High Flux Beam Reactor Began Operation
In 1958, a new reactor concept designed at Brookhaven was approved for construction by the Atomic Energy Commission. The High Flux Beam Reactor (HFBR), BNL's third research reactor, was built upon experience gained with the BGRR. It had become clear by 1955 that the neutron fluxes available at the Brookhaven Graphite Research Reactor were not high enough to support proposed experiments. The HFBR was designed to produce copious amounts of neutrons, which are uniquely suited for research using subatomic particles to investigate the structure of matter. The greater neutron flux cut by a third the time needed to do experiments making the reactor available to more users.
The HFBR first achieved a self-sustaining chain reaction on October 31, 1965. For more than 30 years, the HFBR was one of the premier beam reactors in the world, matched only by the Institut Laue-Langevin reactor in Grenoble, France. In the HFBR, the neutron flux reached its maximum outside the reactor core, where it was readily available for experiments, rather than inside the core, as with most reactors. Neutron beams were delivered to experimenters through beam ports that came out of the core on a tangent, rather than radiating outward as was typical in previous reactors. This improvement yielded more slow-moving neutrons, which are desirable for most research. Most research reactors built today incorporate the design innovations which first appeared in the HFBR. The reactor operated until 1996.
The research accomplishments at the HFBR included new uses of radioactive isotopes, the understanding of one-, two-, and three-dimensional magnets and superconductivity, experiments on the lifetimes and decays of many unstable, neutron-rich nuclei, and allowed researchers to study the basic nature of chemical structures.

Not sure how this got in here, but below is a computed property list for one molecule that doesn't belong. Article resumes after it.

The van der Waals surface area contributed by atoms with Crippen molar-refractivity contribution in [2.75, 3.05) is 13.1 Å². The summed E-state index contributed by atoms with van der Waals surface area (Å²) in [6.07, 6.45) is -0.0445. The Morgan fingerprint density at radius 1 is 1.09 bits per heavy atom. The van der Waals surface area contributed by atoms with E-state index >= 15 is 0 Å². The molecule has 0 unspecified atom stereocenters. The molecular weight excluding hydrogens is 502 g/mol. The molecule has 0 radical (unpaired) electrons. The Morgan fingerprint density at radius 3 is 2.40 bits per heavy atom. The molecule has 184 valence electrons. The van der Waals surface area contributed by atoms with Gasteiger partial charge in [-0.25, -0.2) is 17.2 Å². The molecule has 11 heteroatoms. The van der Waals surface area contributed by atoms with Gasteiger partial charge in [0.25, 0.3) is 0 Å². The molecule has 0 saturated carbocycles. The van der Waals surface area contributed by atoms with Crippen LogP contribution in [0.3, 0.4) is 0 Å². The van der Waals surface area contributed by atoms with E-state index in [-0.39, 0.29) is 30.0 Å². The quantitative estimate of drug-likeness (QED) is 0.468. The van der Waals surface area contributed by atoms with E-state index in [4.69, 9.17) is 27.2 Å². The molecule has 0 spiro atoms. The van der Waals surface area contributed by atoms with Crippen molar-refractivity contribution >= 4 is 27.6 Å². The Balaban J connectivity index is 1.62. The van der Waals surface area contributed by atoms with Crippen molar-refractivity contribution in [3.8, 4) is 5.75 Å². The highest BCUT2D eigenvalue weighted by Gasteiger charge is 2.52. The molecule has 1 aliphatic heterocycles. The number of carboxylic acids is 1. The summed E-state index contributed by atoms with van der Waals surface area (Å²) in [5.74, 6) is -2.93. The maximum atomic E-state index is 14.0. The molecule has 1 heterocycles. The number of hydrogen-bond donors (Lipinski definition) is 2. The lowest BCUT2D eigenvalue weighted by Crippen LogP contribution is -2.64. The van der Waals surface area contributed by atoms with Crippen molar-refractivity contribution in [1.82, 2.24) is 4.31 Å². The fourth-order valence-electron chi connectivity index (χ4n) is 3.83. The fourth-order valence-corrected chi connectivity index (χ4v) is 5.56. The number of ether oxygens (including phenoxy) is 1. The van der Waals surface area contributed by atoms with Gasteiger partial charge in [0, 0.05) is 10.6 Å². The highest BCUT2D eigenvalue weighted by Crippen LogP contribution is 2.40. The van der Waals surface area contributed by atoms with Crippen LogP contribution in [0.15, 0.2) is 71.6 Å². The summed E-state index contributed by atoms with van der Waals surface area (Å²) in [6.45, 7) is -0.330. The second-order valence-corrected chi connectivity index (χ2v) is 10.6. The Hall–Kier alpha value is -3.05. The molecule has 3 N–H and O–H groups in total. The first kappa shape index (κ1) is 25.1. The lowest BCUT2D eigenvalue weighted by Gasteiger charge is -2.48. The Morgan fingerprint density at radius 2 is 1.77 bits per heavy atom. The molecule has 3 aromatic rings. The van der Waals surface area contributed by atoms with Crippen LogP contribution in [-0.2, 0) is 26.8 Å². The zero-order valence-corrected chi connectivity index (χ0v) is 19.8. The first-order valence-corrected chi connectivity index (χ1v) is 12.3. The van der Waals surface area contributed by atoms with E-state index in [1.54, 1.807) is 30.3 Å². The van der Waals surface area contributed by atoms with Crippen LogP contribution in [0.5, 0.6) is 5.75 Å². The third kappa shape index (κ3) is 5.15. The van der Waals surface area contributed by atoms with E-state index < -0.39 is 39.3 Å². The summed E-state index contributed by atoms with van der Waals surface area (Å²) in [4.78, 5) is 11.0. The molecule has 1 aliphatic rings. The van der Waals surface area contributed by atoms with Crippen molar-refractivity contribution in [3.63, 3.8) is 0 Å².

During a routine maintenance shutdown in 1996, tritium, a radioactive form of hydrogen and a by-product of reactor operations, was found in groundwater south of the reactor. Investigations revealed that the source of the tritium was a small leak in the canal where spent reactor fuel was stored. Operations at the HFBR were suspended while the Department of Energy considered what action to take. In November 1999, the Secretary of Energy announced that the reactor would be permanently closed.
Decommissioning the HFBR
Since the HFBR was shut down many actions, including the shipment offsite of all spent fuel in 1998, were taken to prepare it for permanent decontamination and dismantling. The actions undertaken throughout the HFBR complex ensure that it remains in a safe and stable condition and prepared it for long-term surveillance and maintenance and decommissioning. (The actions taken are documented on this timeline in the year they occurred.)
A final plan for decommissioning of the reactor was completed in 2009. The plan called for phased decontamination and dismantlement with near-term removal of some highly activated components, removal of ancillary buildings and underground utilities and piping and preparation of the reactor confinement building for safe storage to be completed by 2020. The reactor vessel and remaining components will be removed and disposed of after a safe storage decay period not to exceed 65 years.
In 2009, American Recovery and Reinvestment Act (ARRA) funding allowed selected near-term actions to be accelerated from 2020 to 2011. Detailed descriptions of the actions are found in the appropriate year further down the timeline.
Documents / Links
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